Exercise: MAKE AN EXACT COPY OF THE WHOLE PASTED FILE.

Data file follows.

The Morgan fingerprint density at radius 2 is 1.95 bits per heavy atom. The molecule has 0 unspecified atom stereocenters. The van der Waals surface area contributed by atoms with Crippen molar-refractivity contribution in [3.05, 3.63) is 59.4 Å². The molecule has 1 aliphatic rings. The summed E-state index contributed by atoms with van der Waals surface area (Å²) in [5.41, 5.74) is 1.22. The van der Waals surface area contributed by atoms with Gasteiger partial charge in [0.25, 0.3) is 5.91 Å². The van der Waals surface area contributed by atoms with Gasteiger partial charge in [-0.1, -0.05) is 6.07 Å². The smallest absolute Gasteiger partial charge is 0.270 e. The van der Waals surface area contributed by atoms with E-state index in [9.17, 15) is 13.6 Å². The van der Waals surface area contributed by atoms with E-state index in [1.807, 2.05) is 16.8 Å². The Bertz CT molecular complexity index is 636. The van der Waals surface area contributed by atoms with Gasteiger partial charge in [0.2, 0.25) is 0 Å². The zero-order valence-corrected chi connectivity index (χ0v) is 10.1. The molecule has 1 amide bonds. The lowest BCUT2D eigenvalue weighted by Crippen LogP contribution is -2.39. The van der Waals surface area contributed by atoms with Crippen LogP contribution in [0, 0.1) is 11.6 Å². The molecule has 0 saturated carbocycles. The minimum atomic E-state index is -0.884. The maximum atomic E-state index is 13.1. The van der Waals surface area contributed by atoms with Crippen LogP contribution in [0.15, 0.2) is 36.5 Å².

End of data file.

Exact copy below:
The Morgan fingerprint density at radius 2 is 1.95 bits per heavy atom. The molecule has 0 unspecified atom stereocenters. The van der Waals surface area contributed by atoms with Crippen molar-refractivity contribution in [3.05, 3.63) is 59.4 Å². The molecule has 1 aliphatic rings. The summed E-state index contributed by atoms with van der Waals surface area (Å²) in [5.41, 5.74) is 1.22. The van der Waals surface area contributed by atoms with Gasteiger partial charge in [0.25, 0.3) is 5.91 Å². The van der Waals surface area contributed by atoms with Gasteiger partial charge in [-0.1, -0.05) is 6.07 Å². The smallest absolute Gasteiger partial charge is 0.270 e. The van der Waals surface area contributed by atoms with E-state index in [9.17, 15) is 13.6 Å². The van der Waals surface area contributed by atoms with E-state index in [1.807, 2.05) is 16.8 Å². The Bertz CT molecular complexity index is 636. The van der Waals surface area contributed by atoms with Gasteiger partial charge in [0.2, 0.25) is 0 Å². The zero-order valence-corrected chi connectivity index (χ0v) is 10.1. The molecule has 1 amide bonds. The lowest BCUT2D eigenvalue weighted by Crippen LogP contribution is -2.39. The van der Waals surface area contributed by atoms with Crippen LogP contribution in [0, 0.1) is 11.6 Å². The molecule has 0 saturated carbocycles. The minimum atomic E-state index is -0.884. The maximum atomic E-state index is 13.1. The van der Waals surface area contributed by atoms with Crippen LogP contribution in [0.15, 0.2) is 36.5 Å².